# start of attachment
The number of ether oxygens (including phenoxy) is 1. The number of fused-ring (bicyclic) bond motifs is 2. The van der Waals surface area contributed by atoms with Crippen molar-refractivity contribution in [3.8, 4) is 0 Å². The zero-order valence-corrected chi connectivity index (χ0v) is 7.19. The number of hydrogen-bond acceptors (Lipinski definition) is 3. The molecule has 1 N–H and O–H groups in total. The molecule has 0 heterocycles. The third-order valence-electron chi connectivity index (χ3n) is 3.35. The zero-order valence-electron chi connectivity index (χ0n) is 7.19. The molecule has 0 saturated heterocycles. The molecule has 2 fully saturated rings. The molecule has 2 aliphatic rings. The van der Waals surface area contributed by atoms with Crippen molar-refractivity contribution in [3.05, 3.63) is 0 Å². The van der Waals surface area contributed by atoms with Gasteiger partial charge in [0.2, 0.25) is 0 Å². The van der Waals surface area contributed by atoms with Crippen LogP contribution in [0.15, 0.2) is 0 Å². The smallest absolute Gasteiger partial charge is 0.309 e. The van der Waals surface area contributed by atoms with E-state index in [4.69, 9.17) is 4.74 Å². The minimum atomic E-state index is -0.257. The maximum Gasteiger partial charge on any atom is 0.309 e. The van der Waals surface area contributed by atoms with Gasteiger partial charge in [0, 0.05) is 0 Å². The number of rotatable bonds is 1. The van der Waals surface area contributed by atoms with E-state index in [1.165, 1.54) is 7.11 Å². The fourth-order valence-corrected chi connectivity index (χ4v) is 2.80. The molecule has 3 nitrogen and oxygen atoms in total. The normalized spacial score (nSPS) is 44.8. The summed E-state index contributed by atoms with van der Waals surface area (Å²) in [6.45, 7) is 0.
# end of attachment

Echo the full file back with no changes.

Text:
The number of ether oxygens (including phenoxy) is 1. The number of fused-ring (bicyclic) bond motifs is 2. The van der Waals surface area contributed by atoms with Crippen molar-refractivity contribution in [3.8, 4) is 0 Å². The zero-order valence-corrected chi connectivity index (χ0v) is 7.19. The number of hydrogen-bond acceptors (Lipinski definition) is 3. The molecule has 1 N–H and O–H groups in total. The molecule has 0 heterocycles. The third-order valence-electron chi connectivity index (χ3n) is 3.35. The zero-order valence-electron chi connectivity index (χ0n) is 7.19. The molecule has 0 saturated heterocycles. The molecule has 2 fully saturated rings. The molecule has 2 aliphatic rings. The van der Waals surface area contributed by atoms with Crippen molar-refractivity contribution in [3.05, 3.63) is 0 Å². The van der Waals surface area contributed by atoms with Gasteiger partial charge in [0.2, 0.25) is 0 Å². The van der Waals surface area contributed by atoms with Crippen LogP contribution in [0.15, 0.2) is 0 Å². The smallest absolute Gasteiger partial charge is 0.309 e. The van der Waals surface area contributed by atoms with E-state index in [4.69, 9.17) is 4.74 Å². The minimum atomic E-state index is -0.257. The maximum Gasteiger partial charge on any atom is 0.309 e. The van der Waals surface area contributed by atoms with Gasteiger partial charge in [0, 0.05) is 0 Å². The number of rotatable bonds is 1. The van der Waals surface area contributed by atoms with E-state index in [1.165, 1.54) is 7.11 Å². The fourth-order valence-corrected chi connectivity index (χ4v) is 2.80. The molecule has 3 nitrogen and oxygen atoms in total. The normalized spacial score (nSPS) is 44.8. The summed E-state index contributed by atoms with van der Waals surface area (Å²) in [6.45, 7) is 0.